There is no doubt that NVIDIA's nForce4 chipset is the standard against which AMD Socket 939 chipsets will be measured. AMD has become the leading enthusiast platform and NVIDIA's chipset fortunes have risen while VIA has continued to struggle in this arena. There are many companies who want a piece of that growing chipset pie, however, ranging from large players like ATI to relative newcomers like ULi.

In recent weeks, we have been looking at these contenders. The first production ATI board aimed at the enthusiast was reviewed in Sapphire PURE Innovation - ATI's Chipset for the AMD Enthusiast . The Multi-GPU ATI Crossfire board will launch later this month. ULi provided two generations of Socket 939 PCIe Reference boards in FIRST LOOK: ULi M1695 PCIe/AGP Socket 939 for Athlon 64 and ULi M1695 PCIe/AGP for Athlon 64 - Part 2 with SLI. This led to a review a few days ago of the first production ULi M1695/M1567 in ASRock 939Dual-SATA2: First Retail ULi PCIe/AGP. Since we found many good things in the new Socket 939 chipsets, we decided to take a closer look at another contender - the SiS 756 chipset.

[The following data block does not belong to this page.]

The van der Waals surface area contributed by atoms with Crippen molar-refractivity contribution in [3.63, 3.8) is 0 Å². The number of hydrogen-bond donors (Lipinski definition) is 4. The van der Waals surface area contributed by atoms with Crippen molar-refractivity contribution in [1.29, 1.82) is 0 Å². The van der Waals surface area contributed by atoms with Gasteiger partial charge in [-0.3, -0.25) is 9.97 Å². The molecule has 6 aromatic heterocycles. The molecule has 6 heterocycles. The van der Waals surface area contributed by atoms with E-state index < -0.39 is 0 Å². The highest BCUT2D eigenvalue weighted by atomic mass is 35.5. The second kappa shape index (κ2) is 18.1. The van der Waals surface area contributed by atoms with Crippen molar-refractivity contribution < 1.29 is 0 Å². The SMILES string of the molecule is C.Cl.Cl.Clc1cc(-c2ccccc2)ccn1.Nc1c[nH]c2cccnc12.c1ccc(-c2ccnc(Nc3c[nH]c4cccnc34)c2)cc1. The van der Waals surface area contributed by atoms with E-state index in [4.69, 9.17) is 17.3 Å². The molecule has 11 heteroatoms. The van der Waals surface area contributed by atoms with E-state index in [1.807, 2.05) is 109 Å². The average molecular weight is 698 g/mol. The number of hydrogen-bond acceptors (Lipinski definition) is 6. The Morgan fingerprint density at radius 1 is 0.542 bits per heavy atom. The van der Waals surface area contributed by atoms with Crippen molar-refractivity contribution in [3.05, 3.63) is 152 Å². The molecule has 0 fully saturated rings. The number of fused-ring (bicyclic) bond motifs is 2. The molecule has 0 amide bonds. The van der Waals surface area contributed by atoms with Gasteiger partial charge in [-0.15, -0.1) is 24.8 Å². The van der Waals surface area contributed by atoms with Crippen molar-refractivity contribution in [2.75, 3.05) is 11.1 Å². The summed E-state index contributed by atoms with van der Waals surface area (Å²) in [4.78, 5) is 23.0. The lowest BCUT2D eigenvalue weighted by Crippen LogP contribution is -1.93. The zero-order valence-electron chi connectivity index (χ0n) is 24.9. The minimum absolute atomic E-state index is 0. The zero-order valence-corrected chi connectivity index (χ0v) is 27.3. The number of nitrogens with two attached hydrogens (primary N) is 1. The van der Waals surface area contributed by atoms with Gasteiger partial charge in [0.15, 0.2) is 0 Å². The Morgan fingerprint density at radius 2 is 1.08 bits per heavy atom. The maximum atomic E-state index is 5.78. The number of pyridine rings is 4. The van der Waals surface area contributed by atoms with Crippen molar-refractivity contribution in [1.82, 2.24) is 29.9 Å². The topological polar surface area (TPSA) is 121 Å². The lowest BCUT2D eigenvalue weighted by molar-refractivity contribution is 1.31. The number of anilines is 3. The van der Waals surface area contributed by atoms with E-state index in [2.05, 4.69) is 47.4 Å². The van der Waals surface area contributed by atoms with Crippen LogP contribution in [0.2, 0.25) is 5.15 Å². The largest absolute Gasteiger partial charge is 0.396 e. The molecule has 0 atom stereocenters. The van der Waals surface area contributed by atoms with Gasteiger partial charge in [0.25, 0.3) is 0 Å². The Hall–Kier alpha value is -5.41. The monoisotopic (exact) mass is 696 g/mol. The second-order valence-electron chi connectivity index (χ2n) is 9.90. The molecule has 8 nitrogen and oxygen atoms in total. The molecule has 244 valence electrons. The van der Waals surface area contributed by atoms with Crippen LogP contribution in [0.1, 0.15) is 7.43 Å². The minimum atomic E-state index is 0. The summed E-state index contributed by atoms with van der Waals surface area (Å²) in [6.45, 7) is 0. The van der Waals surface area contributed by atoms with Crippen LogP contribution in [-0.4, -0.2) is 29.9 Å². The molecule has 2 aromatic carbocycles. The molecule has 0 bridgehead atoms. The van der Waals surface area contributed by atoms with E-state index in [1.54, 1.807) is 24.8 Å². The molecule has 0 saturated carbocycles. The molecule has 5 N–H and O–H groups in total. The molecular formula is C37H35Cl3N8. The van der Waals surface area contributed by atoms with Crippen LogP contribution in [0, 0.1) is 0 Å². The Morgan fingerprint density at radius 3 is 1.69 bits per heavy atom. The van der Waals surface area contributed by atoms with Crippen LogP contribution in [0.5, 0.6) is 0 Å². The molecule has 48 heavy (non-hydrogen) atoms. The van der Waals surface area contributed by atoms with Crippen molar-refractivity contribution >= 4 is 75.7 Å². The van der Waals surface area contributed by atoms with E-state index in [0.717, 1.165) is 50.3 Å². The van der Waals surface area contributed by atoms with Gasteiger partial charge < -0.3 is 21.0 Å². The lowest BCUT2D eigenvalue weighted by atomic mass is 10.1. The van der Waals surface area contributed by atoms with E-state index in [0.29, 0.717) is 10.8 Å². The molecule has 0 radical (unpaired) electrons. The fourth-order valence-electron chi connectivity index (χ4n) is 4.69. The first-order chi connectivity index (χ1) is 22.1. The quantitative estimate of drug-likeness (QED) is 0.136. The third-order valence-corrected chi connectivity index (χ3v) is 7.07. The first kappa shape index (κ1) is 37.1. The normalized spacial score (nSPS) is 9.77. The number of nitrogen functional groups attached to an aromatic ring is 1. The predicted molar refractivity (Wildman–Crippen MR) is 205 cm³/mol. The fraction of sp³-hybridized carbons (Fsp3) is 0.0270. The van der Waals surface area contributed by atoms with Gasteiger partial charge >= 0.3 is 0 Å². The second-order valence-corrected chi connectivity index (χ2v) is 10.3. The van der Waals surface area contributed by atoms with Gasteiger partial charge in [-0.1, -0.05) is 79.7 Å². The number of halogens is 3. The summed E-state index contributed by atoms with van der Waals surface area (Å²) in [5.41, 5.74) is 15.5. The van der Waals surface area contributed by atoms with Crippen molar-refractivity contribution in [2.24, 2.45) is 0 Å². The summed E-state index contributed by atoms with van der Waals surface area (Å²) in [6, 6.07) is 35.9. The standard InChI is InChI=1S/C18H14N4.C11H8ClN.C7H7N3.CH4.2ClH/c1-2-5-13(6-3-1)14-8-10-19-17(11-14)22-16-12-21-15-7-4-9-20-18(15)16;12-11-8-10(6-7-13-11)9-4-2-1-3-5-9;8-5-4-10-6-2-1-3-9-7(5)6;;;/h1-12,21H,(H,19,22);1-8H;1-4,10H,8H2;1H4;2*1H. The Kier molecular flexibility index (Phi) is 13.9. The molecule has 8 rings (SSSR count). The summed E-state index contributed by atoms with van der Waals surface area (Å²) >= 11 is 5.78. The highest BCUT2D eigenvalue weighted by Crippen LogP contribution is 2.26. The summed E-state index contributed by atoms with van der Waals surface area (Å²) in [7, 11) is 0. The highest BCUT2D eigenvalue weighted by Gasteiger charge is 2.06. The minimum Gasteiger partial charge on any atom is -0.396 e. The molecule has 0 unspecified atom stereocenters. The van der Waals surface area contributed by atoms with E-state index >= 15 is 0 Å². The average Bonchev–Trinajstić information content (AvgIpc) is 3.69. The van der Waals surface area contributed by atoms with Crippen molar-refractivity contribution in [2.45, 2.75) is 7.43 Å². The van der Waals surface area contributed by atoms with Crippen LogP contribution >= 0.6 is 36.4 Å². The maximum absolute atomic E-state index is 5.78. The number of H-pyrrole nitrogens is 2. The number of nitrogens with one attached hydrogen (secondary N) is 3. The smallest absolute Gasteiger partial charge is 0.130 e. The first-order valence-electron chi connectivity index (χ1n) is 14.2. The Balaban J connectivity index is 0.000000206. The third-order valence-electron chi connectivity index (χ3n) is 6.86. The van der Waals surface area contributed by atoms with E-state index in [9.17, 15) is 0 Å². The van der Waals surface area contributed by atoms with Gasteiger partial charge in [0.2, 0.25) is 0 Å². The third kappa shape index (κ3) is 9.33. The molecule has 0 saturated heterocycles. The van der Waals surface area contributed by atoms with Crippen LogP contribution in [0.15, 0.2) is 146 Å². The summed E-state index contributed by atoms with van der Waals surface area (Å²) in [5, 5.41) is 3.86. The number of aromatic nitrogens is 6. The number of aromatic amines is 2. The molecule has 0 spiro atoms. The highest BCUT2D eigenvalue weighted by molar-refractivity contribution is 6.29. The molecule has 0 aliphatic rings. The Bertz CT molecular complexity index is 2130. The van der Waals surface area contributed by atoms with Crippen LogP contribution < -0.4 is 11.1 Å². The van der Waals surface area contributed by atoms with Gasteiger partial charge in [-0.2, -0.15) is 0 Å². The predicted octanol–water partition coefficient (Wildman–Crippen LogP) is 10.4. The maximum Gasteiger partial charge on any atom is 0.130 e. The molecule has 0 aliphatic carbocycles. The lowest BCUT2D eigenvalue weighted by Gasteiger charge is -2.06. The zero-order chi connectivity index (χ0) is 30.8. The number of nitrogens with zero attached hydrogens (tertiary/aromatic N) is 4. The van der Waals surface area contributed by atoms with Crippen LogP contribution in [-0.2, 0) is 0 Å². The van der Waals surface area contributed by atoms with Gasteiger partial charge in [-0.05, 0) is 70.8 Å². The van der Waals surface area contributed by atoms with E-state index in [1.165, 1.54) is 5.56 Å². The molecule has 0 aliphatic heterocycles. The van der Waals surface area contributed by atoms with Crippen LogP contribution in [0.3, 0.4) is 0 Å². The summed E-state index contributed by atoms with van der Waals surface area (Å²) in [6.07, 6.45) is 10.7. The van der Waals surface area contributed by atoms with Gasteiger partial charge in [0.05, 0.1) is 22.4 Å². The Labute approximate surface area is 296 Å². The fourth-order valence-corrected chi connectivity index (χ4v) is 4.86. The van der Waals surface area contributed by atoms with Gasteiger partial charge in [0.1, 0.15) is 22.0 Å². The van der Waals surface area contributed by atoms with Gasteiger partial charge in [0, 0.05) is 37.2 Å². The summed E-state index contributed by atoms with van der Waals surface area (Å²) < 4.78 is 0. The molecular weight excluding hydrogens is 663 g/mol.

The SiS 756 is an upgrade to the SiS755FX chipset that we reviewed last December. Where the 755FX was PCI/AGP, the SiS 756 was to feature the PCI Express bus with PCIe graphics. The SiS 756 first appeared as Reference samples to reviewers many months ago, but the retail products have taken a long time to appear in the market. Our readers will likely advise us of other offerings, but almost 6 months after review samples, we could only find one production SiS 756 board, the ASRock 939S56-M, and even it is difficult to find. We also discovered that the ECS PF88, the ECS modular CPU board discussed in Editors Day 2005: A "NEW" ECS Looks to the Future, uses the SiS756 on the A9 add-on module for Socket 939. We could not find any other current production boards using the SiS 756 chipset.

So, how does SiS 756 compare to nForce4, ATI Rx480, and ULi 1695? Is performance on par with the best Socket 939 chipsets? Are features competitive in the Socket 939 universe?

The SiS Chipset Family


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  • DarkFoon - Tuesday, September 20, 2005 - link

    Maybe I missed it in the article, but am I the only person who noticed the large "tab" connector (for want of the correct term) on the bottom of the board? It looks like it plugs into a larger board; Is this for blade computing?
    What is it?
  • Peter - Friday, September 16, 2005 - link

    I can but shake my head in disbelief that there's an entire page dedicated to how the chipset handles RAM ... I thought everyone should have figured by now that the AMD64 platform has the RAM controller inside the CPU, and the chipset has no business on the RAM at all. This should at least have filtered through to reviewers, no?